So this weekend I hosted a "Mamapalooza" (our term for moms getting together to enjoy some fellowship and recreation). One of the aforementioned ladies showed up at my house on Saturday morning and after coffee and conversation we went out to lunch and then took my daughter shopping for patterns and fabric (this kind lady has offered to do some sewing for my daughter since modest, pretty dresses are so hard to come by in the stores these days). Later in the day, my other friend showed up, accompanied by her daughter of the same age as mine, and after supper (punctuated by political insights from my very smart husband) the young people disappeared to the lower level to watch a movie and my friends and I enjoyed some talking and wine and talking and chocolate and talking and . . . . Finally at about 1:00 a.m. someone had the good sense to excuse herself for bed, and typical Lutherans that we are, the other two followed suit. Luckily, the Sunday morning plan was to attend late service (starting at 11:15) preceded by Sunday School at 10:15 a.m. So we did manage to get a tolerable amount of sleep (except perhaps for the one of us who stayed awake reading my daughter's copy of Little Women until--what time, Boots?--2:30 a.m.?)

After church it was home for a quick lunch followed by some shopping (our able-bodied and capable offspring were left with clean-up duty). First stop: Kohl's, for a good buy on some jeans. Second stop: Ikea for the member of our group who is working on a kitchen remodeling project. And of course, no trip to Ikea is complete without a stop at their cafe, where we all enjoyed another cup of coffee and a big slab of something chocolate (what was it called, ladies? Chocolate Explosion? Chocolate Surprise? I don't remember.) See, even our taste in desserts is similar.

Finally the weekend came to an end as it was time for each of us to return to our families and primary vocations. We did so joyfully, because although it has come to my attention that there are those who do not approve of moms leaving husbands and children at home to come together for female fellowship, I know without a doubt that the time we spent together sharing and conversing and discussing and analyzing and laughing and worshipping is time that has built up and encouraged us in our individual lives and that as a result we will be even better wives and mothers and teachers and friends. So to Elephant's Child and Boots (and anyone else who wanted to come but didn't get to this time): let's do it again soon!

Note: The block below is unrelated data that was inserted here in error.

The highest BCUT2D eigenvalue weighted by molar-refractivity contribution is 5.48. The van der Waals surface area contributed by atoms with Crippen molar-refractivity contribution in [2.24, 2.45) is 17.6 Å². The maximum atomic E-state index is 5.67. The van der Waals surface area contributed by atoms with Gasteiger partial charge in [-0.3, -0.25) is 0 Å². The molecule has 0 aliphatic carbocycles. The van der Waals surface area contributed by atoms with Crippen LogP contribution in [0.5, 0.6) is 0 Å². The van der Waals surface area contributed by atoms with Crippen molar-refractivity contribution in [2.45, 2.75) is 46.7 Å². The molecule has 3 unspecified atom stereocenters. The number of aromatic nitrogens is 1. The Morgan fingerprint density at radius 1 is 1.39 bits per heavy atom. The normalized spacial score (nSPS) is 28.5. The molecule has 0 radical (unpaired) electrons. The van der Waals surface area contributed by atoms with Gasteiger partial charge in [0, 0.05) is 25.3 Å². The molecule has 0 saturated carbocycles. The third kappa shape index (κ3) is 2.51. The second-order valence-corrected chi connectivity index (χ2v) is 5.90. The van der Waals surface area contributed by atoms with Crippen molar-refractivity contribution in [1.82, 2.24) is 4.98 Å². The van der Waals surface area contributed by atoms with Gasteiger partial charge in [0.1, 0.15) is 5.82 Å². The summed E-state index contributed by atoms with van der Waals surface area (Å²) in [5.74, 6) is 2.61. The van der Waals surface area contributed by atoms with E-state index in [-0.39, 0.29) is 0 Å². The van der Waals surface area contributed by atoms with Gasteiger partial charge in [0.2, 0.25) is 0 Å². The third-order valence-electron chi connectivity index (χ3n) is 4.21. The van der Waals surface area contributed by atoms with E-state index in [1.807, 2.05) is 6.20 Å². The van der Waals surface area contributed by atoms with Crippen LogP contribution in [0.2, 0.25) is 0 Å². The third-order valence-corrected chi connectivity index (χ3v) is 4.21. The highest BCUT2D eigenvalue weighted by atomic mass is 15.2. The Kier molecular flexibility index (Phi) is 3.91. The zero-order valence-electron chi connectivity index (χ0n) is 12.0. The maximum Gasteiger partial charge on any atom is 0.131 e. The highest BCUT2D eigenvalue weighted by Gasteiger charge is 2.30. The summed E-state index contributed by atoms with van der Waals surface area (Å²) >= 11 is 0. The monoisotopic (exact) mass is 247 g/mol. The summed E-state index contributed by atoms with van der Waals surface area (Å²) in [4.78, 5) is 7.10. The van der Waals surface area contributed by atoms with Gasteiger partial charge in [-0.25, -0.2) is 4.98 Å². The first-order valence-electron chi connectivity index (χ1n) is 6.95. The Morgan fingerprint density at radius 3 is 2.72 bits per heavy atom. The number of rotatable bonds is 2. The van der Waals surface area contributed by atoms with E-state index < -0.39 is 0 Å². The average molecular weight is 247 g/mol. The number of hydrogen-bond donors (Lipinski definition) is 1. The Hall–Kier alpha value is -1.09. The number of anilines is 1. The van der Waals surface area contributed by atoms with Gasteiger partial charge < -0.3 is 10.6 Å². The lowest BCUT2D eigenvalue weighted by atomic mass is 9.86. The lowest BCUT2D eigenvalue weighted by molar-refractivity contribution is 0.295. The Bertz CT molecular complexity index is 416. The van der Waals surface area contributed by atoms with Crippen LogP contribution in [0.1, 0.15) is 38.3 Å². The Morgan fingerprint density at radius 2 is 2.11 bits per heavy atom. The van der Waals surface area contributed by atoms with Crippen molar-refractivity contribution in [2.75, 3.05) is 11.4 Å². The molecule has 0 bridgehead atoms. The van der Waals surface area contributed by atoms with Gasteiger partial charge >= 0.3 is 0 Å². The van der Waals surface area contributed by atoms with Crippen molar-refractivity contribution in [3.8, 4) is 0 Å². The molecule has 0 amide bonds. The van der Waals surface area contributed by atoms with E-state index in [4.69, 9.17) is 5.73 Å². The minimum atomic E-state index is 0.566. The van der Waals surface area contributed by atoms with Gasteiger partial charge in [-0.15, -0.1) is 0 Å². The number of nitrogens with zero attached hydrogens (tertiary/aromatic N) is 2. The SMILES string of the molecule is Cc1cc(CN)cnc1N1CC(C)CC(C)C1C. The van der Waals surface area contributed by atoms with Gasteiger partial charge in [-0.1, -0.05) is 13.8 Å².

Friday, January 11, 2008

Self-Pity Party

Warning: the following post is an exercise in total self-absorption and whininess. Please feel justified in navigating elsewhere at any time!

Can I feel sorry for myself a little today?

I have struggled with acne my entire life. During high school and college, it was of the nuisance variety--sometimes better, sometimes worse, but generally managed with over-the-counter remedies. I consoled myself by looking forward to that coveted day in the future--in my late twenties or thirties--that I would finally "outgrow" the acne curse.

That day never came. I got a job teaching public school and found myself wondering why my adolescent middle school students had better skin than I did. When I got pregnant, the acne worsened considerably. Interestingly enough, during my second pregnancy it got better! But after the second baby, it came back with a vengeance, unlike anything I had ever experienced. For the first time in my life I consulted a dermatologist.

For several years I underwent preventative antibiotic therapy, and it worked. But after a move, I had to change doctors, and the new doctor decided it was time to phase out the medication.

Having already tried several times to go off the antibiotics, I knew the strategy wouldn't work, and I told the doctor so. But he insisted, and as I remained off the medication, the acne returned, worse than it had ever been before. It's hard for me to describe the severity of it. It wasn't just a cosmetic issue. My entire face was swollen and throbbing. It was painful to talk or smile or eat. I didn't want to get out of bed. The lesions were more like boils than pimples. Once as I was eating out with my family one of the lesions spontaneously erupted and started running down my face. Sorry for the gross-out factor, but that's what happened.

Finally the dermatologist, still resisting a medicinal approach, decided to perform minor surgery. He put me on the examination room table and lanced and drained a number of the lesions (sorry, more gross-out). I had bandages all over my face.

The problem was that draining the existing lesions did nothing to prevent new ones from coming. And come they did. In desperation I went to my family doctor (my husband and I were soon to depart on an anniversary trip to Grenada). He took one look at me and immediately prescribed a fresh round of antibiotic therapy. It took time, but finally things improved.

A few years and a third baby later, I decided something needed to change. I didn't want to remain on antibiotics the rest of my life. I knew that part of the reason for the acne getting so bad in my adulthood was probably antibiotic resistance from so many years of taking medication. So as I approached my forties and considered that my husband and I were not planning on more children, I finally decided on a an extreme measure: isotretinoin (better know by its trade name of Accutane).